Here is part two of our series on mosaic tiling. For part one of how to mosaic tile, please see the link at the bottom of this article.
1) Prepare your surface
Sandpaper and apply bonding liquid onto your surface and allow it to dry.
2) Choose your design and colors.
Make a pencil sketch on your surface if you can. When planning your composition, try and imagine it in the mind's eye. For example, you may want to visualize:
If you were creating an underwater scene for mosaic tiling you would:
Note that I haven't started using adhesive yet. I only start sticking the pieces down when I am happy with the design and colors. When trying to visualize the end product, remember that the grouting process changes the mosaic considerably. It pulls the design together.
3) Cutting glass, mirror and ceramic tiles:
Use glass mosaic cutters. They have two round blades that you squeeze together and they snap the piece in half with ease. Practice using them by cutting lots of squares, rectangles and some triangles. If you limit yourself to these shapes it will go quicker (and you will develop a similar style to mine.)
As you place a piece down, look at the space you leave behind. Are you leaving yourself a big angled confusion or an easy shape? Sometimes just trimming a corner off makes your next piece easier to place.
4) Placing your pieces down
Place your pieces onto your design, and trim off the bits that are "in the way", i.e. hold your piece over the place where you want it to go, and trim off any corner that is in the way. My rule is that pieces should be close together, but not touching. Grout is important and adds strength to the mosaic. Later, when everything is glued down and dry, the grout must be able to surround each mosaic piece.
I sometimes take it a step further and grind down the sharp edges on the glazed ceramic pieces, or mirror, as they can be horribly sharp.
5) Now just get on with it!
Tile adhesive - in South Africa we have the pasty ready mixed white glue in a 1kg bucket, or mosaic adhesive (white cement) or grey powdery tile adhesive that you add water to. I usually use the ready mixed ones, but I still use the old fashioned tile adhesive if working onto a concrete surface, like a water feature, birdbath, umbrella stand or shower floor. I always add bonding liquid to it to make it waterproof and stronger as well.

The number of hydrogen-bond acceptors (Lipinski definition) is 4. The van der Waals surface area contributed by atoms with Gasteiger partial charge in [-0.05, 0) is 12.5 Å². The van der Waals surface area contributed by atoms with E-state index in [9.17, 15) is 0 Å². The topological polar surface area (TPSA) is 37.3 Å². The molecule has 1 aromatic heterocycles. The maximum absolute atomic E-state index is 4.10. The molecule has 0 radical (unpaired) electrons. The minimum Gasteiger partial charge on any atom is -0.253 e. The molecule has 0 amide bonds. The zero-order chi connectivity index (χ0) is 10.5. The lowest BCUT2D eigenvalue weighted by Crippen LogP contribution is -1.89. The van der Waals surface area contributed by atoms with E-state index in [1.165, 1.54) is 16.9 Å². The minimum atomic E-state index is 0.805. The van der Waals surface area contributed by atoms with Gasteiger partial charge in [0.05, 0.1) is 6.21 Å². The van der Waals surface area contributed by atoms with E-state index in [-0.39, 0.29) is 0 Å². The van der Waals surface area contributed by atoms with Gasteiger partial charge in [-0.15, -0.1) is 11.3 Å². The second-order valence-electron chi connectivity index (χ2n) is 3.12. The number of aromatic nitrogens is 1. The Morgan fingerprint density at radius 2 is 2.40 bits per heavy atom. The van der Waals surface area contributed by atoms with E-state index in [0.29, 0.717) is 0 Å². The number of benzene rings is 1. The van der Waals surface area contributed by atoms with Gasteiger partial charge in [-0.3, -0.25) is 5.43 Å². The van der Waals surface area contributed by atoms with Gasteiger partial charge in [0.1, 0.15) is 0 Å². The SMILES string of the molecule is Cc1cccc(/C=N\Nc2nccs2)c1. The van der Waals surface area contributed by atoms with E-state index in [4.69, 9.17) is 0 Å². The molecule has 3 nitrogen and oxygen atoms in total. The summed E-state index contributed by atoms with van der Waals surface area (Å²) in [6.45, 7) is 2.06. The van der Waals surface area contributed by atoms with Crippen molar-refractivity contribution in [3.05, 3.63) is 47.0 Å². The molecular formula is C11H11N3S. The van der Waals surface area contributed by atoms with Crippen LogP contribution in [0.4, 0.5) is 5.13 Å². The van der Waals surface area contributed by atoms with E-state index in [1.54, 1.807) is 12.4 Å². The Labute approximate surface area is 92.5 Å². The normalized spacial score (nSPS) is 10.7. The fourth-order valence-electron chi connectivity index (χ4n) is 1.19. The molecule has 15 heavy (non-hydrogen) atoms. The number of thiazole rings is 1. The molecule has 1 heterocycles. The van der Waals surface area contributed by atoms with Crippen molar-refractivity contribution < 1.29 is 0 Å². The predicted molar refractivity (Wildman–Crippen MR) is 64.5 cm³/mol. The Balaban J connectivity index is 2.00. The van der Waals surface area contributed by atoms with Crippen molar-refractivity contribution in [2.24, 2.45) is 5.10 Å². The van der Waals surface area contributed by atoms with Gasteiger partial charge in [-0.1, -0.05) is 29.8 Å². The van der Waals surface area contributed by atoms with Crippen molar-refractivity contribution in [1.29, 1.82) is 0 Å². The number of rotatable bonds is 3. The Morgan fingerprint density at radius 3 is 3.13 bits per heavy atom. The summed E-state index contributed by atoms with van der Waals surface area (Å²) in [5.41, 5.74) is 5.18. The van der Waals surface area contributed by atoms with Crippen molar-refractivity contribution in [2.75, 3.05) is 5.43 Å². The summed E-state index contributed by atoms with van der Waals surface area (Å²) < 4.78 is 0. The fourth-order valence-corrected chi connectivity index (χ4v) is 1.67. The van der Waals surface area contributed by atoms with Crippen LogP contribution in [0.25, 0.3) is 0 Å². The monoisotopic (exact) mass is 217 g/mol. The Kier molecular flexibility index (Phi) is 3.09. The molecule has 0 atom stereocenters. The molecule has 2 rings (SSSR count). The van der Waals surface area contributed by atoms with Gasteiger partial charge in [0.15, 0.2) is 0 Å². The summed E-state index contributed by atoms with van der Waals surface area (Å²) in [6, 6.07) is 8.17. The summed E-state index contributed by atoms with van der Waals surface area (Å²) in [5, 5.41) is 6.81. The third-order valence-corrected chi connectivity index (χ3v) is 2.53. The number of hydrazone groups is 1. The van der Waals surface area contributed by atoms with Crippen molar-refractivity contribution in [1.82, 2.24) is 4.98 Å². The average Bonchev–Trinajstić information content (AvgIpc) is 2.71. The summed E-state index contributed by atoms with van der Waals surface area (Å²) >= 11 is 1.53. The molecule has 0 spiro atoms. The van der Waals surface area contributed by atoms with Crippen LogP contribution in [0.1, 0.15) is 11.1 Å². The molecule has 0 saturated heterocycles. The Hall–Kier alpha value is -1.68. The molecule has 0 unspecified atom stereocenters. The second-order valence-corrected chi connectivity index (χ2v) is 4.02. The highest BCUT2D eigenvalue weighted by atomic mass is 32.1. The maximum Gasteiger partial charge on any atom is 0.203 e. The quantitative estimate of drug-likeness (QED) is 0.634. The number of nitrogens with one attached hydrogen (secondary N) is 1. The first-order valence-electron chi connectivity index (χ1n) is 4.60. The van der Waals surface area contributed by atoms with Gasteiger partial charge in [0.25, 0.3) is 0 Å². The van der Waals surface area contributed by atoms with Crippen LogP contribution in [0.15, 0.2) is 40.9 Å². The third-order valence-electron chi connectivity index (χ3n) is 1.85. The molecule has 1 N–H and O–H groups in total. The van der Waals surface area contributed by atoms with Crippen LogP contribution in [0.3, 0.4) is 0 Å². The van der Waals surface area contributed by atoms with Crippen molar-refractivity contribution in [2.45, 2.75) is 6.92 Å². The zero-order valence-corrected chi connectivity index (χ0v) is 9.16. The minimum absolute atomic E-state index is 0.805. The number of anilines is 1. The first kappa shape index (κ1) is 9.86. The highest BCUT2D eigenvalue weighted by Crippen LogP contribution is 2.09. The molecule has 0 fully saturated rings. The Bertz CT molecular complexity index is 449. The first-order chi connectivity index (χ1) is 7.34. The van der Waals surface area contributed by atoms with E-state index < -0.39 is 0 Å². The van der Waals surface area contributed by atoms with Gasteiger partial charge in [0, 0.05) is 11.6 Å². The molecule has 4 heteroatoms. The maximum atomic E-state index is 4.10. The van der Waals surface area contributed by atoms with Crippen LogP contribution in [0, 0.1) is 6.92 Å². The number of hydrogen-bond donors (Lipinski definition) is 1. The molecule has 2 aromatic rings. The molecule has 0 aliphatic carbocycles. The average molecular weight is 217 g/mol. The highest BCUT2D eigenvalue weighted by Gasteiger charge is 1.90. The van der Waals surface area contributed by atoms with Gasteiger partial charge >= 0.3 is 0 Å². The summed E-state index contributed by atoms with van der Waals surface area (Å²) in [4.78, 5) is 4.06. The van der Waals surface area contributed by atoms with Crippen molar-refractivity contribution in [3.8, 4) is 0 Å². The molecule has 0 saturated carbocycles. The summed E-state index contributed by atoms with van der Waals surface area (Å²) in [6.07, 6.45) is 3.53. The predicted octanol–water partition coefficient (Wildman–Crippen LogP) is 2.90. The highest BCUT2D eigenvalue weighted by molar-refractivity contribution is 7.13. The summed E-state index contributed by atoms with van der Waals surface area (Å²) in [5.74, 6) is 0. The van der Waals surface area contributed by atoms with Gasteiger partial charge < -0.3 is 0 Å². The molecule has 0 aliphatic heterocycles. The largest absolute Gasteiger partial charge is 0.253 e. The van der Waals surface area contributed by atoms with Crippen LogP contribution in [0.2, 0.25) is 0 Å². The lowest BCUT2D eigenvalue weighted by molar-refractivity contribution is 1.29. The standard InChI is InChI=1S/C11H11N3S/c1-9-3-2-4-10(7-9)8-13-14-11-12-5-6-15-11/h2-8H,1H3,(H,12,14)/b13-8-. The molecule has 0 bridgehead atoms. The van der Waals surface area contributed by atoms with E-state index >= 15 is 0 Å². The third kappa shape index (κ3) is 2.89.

Now that you have your design, and your pieces, you just have to start on one side and work methodically to the other side. If you have an assistant at this stage, it really helps - Artist positions the pieces, helper glues down.
Use a stick or spatula of sorts to apply just enough glue to the back of the piece. You don't want adhesive squishing out messily from under the piece as that will mean cleaning later to prepare for the grout. Not too little either. It must cover the back of the piece and be pressed down firmly.
You will have a little while to adjust its position before it sets. If there is old adhesive or a scrap of broken tile under your piece, it will stick up above the other pieces and look and feel wrong, so make sure it is a clean flat surface you are sticking your piece onto. You can get away with applying the glue to the surface in one long strip and then applying your pieces, but do it the hard way when you first start mosaic tiling, until you are accustomed to the glue you are using and its drying time etc.
Have a damp sponge handy and clean your hands and then the mosaic gently. Some glues are awful to clean afterwards when they are dry, so try not to be too messy and use a matchstick or whatever, to clean off excess adhesive from between the pieces as you go.
Once you are satisfied you have glued everything down, clean it one more time and leave it to dry for 12 hours or so.
The next stage in mosaic tiling will be the grouting stage.
For part two of Marylou Newdigate's series on how to make mosaics, please see the article How to Make Mosaics - Grouting.
Craig and Ruth Renwick of Renwick Tiles and guest author Marylou Newdigate of Earthmaid - A mosaic crafts blog work together sharing skills and ideas to create a platform for all ceramic artists, professional and amateur, to exhibit, hold workshops, purchase bisqueware and materials or design their own creations.
Our main business is handmade tiles, basins, platters, commissions. etc. Products include handmade tiles, mosaics, platters, bowls, bisqueware, and anything ceramic made to order in any colour. If we can't make it, we know someone who can.